Tindall and Silk comment that historically, solar projects in the UK have been quite small scale, but now, more and more, they are growing to utility scale projects, while Foot Anstey legal director Laura Rajanah highlights that the scale and geographical location of solar projects has shifted dramatically in the last decade.

Battery powered

Battery storage, while not a clean energy source itself, is also playing a pivotal role in energy transition as it stores excess electricity generated during periods of low demand or high renewable energy production, before releasing it when demand is higher or renewable energy generation is lower.

As such, firms at the forefront of energy transition mandates are heavily involved in this work, with Tindall noting that the flexibility offered by battery storage enables energy to be held closer to more densely populated areas, with investment interest in such projects increasing.

But while firms involvement in clean energy transition is increasing in line with activity in the market there are challenges ahead.

The UK currently has a 2035 target for 100% of its electricity to be produced without carbon emissions. Meeting the target will require a big increase in the number of renewable projects across the country – it is estimated as much as five times more solar and four times as much wind is needed.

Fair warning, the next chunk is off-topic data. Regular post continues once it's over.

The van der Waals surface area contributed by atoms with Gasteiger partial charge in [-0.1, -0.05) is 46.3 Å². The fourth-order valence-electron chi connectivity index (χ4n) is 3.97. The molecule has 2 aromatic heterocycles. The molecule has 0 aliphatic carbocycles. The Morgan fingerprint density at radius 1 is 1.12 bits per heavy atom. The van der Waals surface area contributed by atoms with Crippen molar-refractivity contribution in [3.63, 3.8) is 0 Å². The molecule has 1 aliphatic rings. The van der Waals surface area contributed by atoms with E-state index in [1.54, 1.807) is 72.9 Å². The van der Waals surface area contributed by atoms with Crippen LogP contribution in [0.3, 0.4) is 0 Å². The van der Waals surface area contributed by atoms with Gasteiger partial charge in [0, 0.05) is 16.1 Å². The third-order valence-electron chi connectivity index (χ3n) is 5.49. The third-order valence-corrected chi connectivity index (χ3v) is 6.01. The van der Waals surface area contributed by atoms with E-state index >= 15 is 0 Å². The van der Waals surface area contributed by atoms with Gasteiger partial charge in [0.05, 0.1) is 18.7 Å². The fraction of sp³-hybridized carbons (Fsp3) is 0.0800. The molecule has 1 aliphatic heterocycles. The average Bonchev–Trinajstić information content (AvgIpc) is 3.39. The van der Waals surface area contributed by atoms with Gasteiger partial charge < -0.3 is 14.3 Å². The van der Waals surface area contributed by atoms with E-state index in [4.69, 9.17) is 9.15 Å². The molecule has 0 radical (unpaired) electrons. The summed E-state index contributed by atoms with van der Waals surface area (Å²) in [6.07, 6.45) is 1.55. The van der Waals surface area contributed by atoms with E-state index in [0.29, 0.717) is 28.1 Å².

To further complicate things, a renewable energy site can only start supplying energy to people’s homes once it has been plugged into the national energy grid – and energy companies are warning that significant delays to connect their green energy projects to the system threatens their ability to supply green power. Currently, with green projects unable to get connection to the grid, construction is either being paused or projects are being completed but are unable to produce power as of now.

Tindall believes that delays to the grid is probably one of the biggest challenges we face in the UK when it comes to the production of green energy. ‘There is plenty of emerging technology to generate power very efficiently and relatively cheaply, but there is no point in having generation if we can’t get the power into the grid. There are delays to ongoing projects, but more importantly there are delays to projects getting started’.

Silk adds: ‘There isn’t enough capacity on the grid – the grid needs upgrading, and we are seeing too many clients who want to bring projects forward but can’t get planning permission’. Marsh highlights the importance of speeding up grid connection times if we are to catch up and deliver on the country’s net zero targets: ‘We need to find ways in which to connect projects quicker or use existing projects more efficiently’.

Partners argue that the government should be more engaged in policy, enabling the industry to deliver its goals through investment. Tindall raises the point that decreasing energy consumption should also come into play: ‘it’s not just about generating cleaner energy, but also about reducing consumption,’ he explains.

Stubbs believes we should take a more collaborative approach, and aim to reach net zero ambitions with political will, grid capacity, investment, and policy development. ‘It does feel very positive and a lot of people are working hard,’ he says. ‘There is good momentum, but there is also a lot to do’.